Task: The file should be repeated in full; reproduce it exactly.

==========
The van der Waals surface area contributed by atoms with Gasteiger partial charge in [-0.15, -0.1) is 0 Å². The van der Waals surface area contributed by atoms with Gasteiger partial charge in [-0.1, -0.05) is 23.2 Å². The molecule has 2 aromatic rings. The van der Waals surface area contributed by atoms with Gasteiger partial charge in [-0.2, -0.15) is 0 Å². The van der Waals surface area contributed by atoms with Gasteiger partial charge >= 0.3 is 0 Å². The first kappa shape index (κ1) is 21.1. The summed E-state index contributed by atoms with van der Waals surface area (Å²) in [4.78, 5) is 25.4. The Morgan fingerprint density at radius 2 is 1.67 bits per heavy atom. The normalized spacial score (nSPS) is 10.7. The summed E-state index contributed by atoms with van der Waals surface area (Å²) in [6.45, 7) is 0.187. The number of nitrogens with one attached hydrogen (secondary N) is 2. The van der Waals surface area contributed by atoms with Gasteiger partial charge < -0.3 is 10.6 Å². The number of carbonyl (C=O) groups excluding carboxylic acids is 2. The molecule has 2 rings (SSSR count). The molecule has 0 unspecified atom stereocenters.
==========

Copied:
The van der Waals surface area contributed by atoms with Gasteiger partial charge in [-0.15, -0.1) is 0 Å². The van der Waals surface area contributed by atoms with Gasteiger partial charge in [-0.1, -0.05) is 23.2 Å². The molecule has 2 aromatic rings. The van der Waals surface area contributed by atoms with Gasteiger partial charge in [-0.2, -0.15) is 0 Å². The van der Waals surface area contributed by atoms with Gasteiger partial charge >= 0.3 is 0 Å². The first kappa shape index (κ1) is 21.1. The summed E-state index contributed by atoms with van der Waals surface area (Å²) in [4.78, 5) is 25.4. The Morgan fingerprint density at radius 2 is 1.67 bits per heavy atom. The normalized spacial score (nSPS) is 10.7. The summed E-state index contributed by atoms with van der Waals surface area (Å²) in [6.45, 7) is 0.187. The number of nitrogens with one attached hydrogen (secondary N) is 2. The van der Waals surface area contributed by atoms with Gasteiger partial charge < -0.3 is 10.6 Å². The number of carbonyl (C=O) groups excluding carboxylic acids is 2. The molecule has 2 rings (SSSR count). The molecule has 0 unspecified atom stereocenters.